Immunology

How sugar promotes inflammation

People who consume sugar and other carbohydrates in excess over a long period of time have an increased risk of developing an autoimmune disease. In affected patients, the immune system attacks the body's own tissue and the ...

Medical research

Unusual partners aid blood vessel growth

Insufficient oxygen to an area like the heart or legs, called hypoxia, is a cue to our bodies to make more blood vessels, and scientists have found some unusual partners are key to making that happen.

Oncology & Cancer

New precision technology for human glioma immunotherapy

In recent years, great advances have been made in the development of new successful immunotherapies to treat cancer. CAR T-cell therapy and antibody treatments are two types of targeted immunotherapies that have revolutionized ...

Diseases, Conditions, Syndromes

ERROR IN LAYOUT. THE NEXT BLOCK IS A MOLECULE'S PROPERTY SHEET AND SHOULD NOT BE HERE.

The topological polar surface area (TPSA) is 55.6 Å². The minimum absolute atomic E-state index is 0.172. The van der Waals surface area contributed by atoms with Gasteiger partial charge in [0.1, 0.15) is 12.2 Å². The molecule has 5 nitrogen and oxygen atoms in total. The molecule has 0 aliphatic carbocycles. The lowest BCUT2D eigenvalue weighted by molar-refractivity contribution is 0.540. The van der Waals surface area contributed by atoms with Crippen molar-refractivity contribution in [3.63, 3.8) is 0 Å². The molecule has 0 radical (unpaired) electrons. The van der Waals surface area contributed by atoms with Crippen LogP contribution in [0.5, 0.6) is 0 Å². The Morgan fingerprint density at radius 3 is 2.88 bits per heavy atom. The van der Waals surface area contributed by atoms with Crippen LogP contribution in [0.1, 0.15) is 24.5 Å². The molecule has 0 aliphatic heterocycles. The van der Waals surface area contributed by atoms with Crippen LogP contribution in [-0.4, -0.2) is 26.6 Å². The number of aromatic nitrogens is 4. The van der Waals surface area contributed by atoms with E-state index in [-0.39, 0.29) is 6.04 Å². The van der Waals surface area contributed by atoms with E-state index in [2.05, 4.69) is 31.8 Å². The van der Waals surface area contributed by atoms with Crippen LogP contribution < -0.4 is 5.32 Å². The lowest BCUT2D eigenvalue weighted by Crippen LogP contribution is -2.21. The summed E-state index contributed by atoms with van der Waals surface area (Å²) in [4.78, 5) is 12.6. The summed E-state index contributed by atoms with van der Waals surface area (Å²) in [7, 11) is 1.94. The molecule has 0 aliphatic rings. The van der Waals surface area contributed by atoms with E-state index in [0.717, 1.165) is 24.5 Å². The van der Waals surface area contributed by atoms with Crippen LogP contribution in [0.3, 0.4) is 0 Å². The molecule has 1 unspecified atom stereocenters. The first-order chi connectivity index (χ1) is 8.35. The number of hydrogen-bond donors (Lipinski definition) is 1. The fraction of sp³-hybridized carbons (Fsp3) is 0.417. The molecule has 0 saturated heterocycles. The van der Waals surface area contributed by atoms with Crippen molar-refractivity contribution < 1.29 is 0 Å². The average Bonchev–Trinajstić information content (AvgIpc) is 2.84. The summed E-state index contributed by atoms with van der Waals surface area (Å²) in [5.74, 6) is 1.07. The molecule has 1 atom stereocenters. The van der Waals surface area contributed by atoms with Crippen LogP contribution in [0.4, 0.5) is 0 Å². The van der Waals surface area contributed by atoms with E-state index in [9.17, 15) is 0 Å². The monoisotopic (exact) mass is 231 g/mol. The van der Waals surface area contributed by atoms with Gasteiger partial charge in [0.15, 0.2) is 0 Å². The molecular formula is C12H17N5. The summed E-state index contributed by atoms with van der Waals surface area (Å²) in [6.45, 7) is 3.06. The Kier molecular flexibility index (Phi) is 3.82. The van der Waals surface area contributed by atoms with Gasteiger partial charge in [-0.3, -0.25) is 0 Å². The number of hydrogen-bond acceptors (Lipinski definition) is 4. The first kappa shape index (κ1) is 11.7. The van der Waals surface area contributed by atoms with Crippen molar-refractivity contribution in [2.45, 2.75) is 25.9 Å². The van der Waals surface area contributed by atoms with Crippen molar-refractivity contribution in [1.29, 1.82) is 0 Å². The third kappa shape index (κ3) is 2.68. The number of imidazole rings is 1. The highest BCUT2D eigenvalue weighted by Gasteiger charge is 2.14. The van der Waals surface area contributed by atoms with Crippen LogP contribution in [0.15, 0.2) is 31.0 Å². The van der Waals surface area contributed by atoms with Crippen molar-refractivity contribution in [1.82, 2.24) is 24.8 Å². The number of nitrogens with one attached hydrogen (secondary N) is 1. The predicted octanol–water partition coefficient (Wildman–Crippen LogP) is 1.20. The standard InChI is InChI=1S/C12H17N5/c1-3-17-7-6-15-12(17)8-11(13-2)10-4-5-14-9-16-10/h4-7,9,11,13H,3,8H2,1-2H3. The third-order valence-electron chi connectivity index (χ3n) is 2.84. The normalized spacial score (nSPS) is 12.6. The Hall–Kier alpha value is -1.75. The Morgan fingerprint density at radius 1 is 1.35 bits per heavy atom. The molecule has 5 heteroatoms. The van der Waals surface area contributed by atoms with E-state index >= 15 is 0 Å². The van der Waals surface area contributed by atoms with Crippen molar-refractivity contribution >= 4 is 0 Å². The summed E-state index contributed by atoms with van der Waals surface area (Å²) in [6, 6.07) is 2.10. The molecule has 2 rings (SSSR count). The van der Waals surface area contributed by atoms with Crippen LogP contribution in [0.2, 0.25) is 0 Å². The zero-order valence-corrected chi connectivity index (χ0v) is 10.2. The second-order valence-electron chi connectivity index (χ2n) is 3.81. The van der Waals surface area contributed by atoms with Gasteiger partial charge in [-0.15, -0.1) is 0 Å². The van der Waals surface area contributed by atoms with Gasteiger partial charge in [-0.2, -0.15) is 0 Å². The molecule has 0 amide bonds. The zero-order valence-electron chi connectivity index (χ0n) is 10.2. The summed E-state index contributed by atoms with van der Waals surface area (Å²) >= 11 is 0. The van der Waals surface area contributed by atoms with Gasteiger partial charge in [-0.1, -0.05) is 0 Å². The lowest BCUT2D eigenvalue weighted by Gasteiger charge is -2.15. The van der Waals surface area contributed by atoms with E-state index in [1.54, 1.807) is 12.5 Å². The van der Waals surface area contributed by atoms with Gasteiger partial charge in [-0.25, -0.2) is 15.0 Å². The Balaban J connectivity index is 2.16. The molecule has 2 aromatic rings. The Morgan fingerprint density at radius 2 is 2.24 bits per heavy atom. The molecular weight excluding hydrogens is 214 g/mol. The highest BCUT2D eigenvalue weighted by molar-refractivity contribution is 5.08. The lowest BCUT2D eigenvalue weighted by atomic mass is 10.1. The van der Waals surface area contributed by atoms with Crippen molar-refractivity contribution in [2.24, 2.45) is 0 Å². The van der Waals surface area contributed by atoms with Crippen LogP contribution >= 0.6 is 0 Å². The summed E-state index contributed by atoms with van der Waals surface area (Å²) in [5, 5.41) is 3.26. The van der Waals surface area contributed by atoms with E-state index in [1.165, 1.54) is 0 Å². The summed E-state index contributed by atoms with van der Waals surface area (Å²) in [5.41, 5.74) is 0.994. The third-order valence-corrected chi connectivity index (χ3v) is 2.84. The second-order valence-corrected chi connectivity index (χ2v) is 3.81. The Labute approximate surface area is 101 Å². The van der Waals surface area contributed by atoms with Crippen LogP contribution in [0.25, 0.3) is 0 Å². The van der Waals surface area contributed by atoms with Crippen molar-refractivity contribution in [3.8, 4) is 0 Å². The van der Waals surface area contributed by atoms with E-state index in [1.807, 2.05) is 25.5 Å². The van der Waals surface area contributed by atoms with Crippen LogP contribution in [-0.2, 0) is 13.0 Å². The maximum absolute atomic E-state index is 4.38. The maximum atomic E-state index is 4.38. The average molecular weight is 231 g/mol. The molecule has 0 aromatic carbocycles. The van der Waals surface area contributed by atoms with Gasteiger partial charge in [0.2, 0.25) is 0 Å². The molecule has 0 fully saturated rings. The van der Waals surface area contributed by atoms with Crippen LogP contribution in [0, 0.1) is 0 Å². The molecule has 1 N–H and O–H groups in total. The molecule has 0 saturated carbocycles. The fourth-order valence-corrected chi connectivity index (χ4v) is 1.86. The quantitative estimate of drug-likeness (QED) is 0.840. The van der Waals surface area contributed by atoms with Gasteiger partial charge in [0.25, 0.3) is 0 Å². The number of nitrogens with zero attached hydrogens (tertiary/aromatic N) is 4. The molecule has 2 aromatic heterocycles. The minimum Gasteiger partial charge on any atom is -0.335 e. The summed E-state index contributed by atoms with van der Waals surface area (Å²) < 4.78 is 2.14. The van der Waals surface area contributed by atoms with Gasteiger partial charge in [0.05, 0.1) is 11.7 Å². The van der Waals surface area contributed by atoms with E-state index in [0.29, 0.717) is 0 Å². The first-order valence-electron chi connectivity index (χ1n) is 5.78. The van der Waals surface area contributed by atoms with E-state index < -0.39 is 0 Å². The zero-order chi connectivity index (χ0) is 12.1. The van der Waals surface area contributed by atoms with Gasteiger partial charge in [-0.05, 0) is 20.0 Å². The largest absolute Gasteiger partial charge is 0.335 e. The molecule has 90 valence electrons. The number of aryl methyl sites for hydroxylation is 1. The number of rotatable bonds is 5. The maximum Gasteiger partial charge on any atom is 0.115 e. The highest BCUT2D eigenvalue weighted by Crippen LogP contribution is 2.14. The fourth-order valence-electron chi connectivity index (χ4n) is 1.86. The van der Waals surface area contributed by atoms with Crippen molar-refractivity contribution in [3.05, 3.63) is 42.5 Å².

Hospital room surfaces pose low risk of spreading SARS-CoV-2

Hospital rooms where COVID patients were treated had little to no active virus contaminations on surfaces, according to a study at Duke University Hospital that adds to the body of research on how the pandemic respiratory ...

page 1 from 39

Receptor (biochemistry)

In biochemistry, a receptor is a protein molecule, embedded in either the plasma membrane or cytoplasm of a cell, to which a mobile signaling (or "signal") molecule may attach. A molecule which binds to a receptor is called a "ligand," and may be a peptide (such as a neurotransmitter), a hormone, a pharmaceutical drug, or a toxin, and when such binding occurs, the receptor undergoes a conformational change which ordinarily initiates a cellular response. However, some ligands merely block receptors without inducing any response (e.g. antagonists). Ligand-induced changes in receptors result in physiological changes which constitute the biological activity of the ligands.

This text uses material from Wikipedia, licensed under CC BY-SA